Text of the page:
blocks were printed at Palpung. From Kongtrul on, the last stretch may have been added for the Shechen printing of the Treasury. Variations of this style can also be found in the Kagyu Feast Liturgy and
Kongtrul’s supplication Essence of Auspicious Renown in this volume, as well as in the popular Severance compilation known as Precious Garland (Rin chen phreng ba).” From Tsadra Foundation website: https://dnz.tsadra.org/index.php/Wylie:Ring_brgyud_kyi_gsol_%27debs_ma_gcig_gis_mdzad_par_ban_sgar_%27jam_dpal_bzang_pos_kha_bskang_ba
 Āryadeva (fl. 3rd century CE) (Tibetan འཕགས་པ་ལྷ་, ‘Phags-pa-lha), was a disciple of Nagarjuna and author of several important Mahayana Madhyamaka Buddhist texts. He is also known as Kanadeva, recognized as the 15th patriarch in Chan Buddhism, and as “Bodhisattva Deva” in Sri Lanka. He is known for his association with the Nalanda monastery in modern-day Bihar, India
 Zangri Khangmar; The Red Citadel (Khangmar) is thus called because is was built upon a red rock, at the southern extremity of the Copper Mountain (Zangri), overlooking the northern banks of the Tsangpo river. On the cliff-face to the west of the temple (which was destroyed by the Chinese) is Machik Labdron’s meditation cave.
 Sorensen (2013: 83) states she cannot identify this person with certainty. However, it could be a famous Drigung Kagyu master, Chennga Namtsowa (spyan snga gnam mtsho ba) who was born in Drigung and received teachings from the founder of Drigung Kagyu, Jigten Gonpo: “After he finished his main period of
studies, Jikten Gonpo instructed him to meditate near Namtso Lake (gnam mtsho). While there, he was said to have left footprints on a rock near a cave called Chonzhi (cong bzhi phug). It was from this activity that he earned the title “Namtsowa” (gnam mtsho ba), or “the one from Namtso Lake,” by which he is known to history. “ See: https://treasuryoflives.org/biographies/view/Chennga-Namtsowa/13233
 G-yung ston chen po. P1454, 1296-1376 , was a student of 3rd Karmapa, Rangjung Dorjé and teacher of 4th Karmapa, Rolpai Dorje and “received all the key instructions and transmissions of the lineage in full and attained highest realization. He practiced in Tibet and also in Paro, Bhutan for years. He composed a
text differentiating the views of buddhahood in Sutra and Tantra and impressed and outshined many great scholars of the time, such as Yakde Panchen, who became his students. He manifested as a hidden yogi and benefited many sentient beings. At the age of eighty-two, in the Wood Snake Year, he passed into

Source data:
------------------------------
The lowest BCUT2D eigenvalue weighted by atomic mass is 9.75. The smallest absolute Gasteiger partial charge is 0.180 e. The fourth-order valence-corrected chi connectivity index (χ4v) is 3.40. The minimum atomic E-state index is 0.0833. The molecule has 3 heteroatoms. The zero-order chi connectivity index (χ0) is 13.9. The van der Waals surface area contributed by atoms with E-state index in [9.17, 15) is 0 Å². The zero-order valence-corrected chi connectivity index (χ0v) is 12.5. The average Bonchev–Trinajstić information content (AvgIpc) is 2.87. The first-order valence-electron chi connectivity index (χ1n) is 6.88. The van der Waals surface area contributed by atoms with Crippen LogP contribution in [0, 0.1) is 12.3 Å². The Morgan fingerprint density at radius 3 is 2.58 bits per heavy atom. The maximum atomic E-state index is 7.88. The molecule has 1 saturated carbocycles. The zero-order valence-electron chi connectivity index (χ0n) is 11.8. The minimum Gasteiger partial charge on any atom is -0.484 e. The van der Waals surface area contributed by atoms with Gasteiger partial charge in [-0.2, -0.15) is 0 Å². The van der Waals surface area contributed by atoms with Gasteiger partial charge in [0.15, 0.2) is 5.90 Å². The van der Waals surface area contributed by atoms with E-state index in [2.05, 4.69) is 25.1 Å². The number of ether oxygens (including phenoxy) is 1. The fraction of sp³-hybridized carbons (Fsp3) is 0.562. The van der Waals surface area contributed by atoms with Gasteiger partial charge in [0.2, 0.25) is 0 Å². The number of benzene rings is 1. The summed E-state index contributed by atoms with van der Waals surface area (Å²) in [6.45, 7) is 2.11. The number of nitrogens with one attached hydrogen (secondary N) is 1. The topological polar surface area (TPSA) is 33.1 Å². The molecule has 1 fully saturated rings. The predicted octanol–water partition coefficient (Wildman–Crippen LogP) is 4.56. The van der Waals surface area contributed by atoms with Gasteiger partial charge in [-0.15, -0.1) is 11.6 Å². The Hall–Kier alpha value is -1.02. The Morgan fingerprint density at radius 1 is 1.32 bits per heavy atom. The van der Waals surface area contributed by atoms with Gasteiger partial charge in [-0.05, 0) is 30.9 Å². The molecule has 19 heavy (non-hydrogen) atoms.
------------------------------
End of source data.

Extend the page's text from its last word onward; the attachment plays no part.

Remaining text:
parinirvana with many great signs of realization. Among countless students, his main disciple and lineage holder was the Fourth Karmapa Rolpe Dorje. It is said that: “Before travelling to Central Tibet in 1352, at the age of 12, Rölpe Dorje met Yungtönpa, who was now approximately 56 years old. The young man told him
many events from his former life as the Third Karmapa, which convinced Yungtönpa that Rölpe Dorje was the authentic reincarnation of his most revered Root Guru. Having told Yungtönpa that he himself would be his teacher and Guru in this life, Gyalwa Yungtönpa imparted all the teachings and gave Rölpe Dorje the entire
empowerments and transmissions of the Kagyü Oral Practice and Whispering Lineages. The next Lineage-holder, Rölpe Dorje, the Fourth Gyalwa Karmapa, was 36 years old when his Guru, Yungtönchenpo, passed into Parinirvana at the age of 82.”
 Sorensen is not able to identify this person, but it is possible that he is a Drigung Kagyu master, Palden Rithro Wangchug (dPal-ldan Ri-khrod-dbang-phyug), who was a disciple of Jigten Gonpo (rJig-rten mGon-po), the founder of the Drigungpa (‘Brigung-pa) sect. P7850. Sorensen (2013): “The next figure in this
transmission lineage is an individual about whom little is known, Ri khrod dbang phyug; we are told that he received the teachings while at the Victorious Inner Abode Charnel Grounds,which might be a reference to Gnas nang ri khrod, one of the ten charnel grounds at the Geluk Sera Je (Se ra byes) institution.”
 Jampel Gyatso (1356-1428) P2077. ‘Jam dpal rgya mtsho was an early Geluk master and a close disciple of Rje Tsong kha pa. It would appear that the transmission lineage then enters the Geluk tradition.’ (Sorensen: 2013).
 Yangs shog lhe pa blo bde. Unidentified.
 Dpag bsam dbang po. Possibly P877, 1593-1641. Sorensen (2013): “Pagsam Wangpo (Dpag bsam dbang po) might be the same figure as the Fifth ‘Brug chen and thus an incarnation of Pema Karpo (Padma dkar po);
however, I am not confident with this identification, since the figures immediately preceding and following him in this lineage list are unknown to me at this time.”
 Tenzin Dargye (Bstan ‘dzin dar rgyas) Sorensen (2013): “this Bstan ‘dzin dar rgyas may be one of the Tre ho incarnations of Shangs, although more research is required to authenticate this identity.”
 13th Karmapa, Dudul Dorje (Bdud ‘dul rdo rje). Sorensen (2013:85) identifies Dudul Dorje as the 8th Karmapa, Mikyo Dorje (1507-1554), however, this is incorrect. It is the 13th Karmapa P828, (1733/4-1797/8).
 1st Jamgon Kongtrul Lodro Thaye, Blo gros mtha’ ya. P264, 1813-1899/90. By collecting the works of minor lineages such as Chöd, ‘Jam mgon kon sprul Blo gros mtha’ yas was instrumental in keeping the tradition in scholarly memory.